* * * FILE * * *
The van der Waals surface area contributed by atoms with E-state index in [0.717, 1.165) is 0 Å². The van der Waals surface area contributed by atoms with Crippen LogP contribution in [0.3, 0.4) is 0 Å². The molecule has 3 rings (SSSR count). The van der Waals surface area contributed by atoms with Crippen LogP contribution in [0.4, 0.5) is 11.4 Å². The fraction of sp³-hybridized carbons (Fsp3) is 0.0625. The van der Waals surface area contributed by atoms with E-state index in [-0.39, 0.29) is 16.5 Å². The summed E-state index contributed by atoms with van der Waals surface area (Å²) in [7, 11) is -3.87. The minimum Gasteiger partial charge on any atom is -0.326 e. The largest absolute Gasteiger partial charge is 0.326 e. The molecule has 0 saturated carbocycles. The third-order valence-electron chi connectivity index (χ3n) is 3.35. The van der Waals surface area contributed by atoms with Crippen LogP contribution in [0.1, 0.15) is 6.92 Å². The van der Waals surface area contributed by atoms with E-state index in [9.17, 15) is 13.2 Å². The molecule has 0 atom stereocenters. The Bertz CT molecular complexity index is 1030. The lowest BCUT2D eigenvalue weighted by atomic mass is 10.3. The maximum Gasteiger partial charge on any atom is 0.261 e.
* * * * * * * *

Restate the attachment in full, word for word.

The van der Waals surface area contributed by atoms with E-state index in [0.717, 1.165) is 0 Å². The van der Waals surface area contributed by atoms with Crippen LogP contribution in [0.3, 0.4) is 0 Å². The molecule has 3 rings (SSSR count). The van der Waals surface area contributed by atoms with Crippen LogP contribution in [0.4, 0.5) is 11.4 Å². The fraction of sp³-hybridized carbons (Fsp3) is 0.0625. The van der Waals surface area contributed by atoms with E-state index in [-0.39, 0.29) is 16.5 Å². The summed E-state index contributed by atoms with van der Waals surface area (Å²) in [7, 11) is -3.87. The minimum Gasteiger partial charge on any atom is -0.326 e. The largest absolute Gasteiger partial charge is 0.326 e. The molecule has 0 saturated carbocycles. The third-order valence-electron chi connectivity index (χ3n) is 3.35. The van der Waals surface area contributed by atoms with Crippen LogP contribution in [0.1, 0.15) is 6.92 Å². The van der Waals surface area contributed by atoms with E-state index in [9.17, 15) is 13.2 Å². The molecule has 0 atom stereocenters. The Bertz CT molecular complexity index is 1030. The lowest BCUT2D eigenvalue weighted by atomic mass is 10.3. The maximum Gasteiger partial charge on any atom is 0.261 e.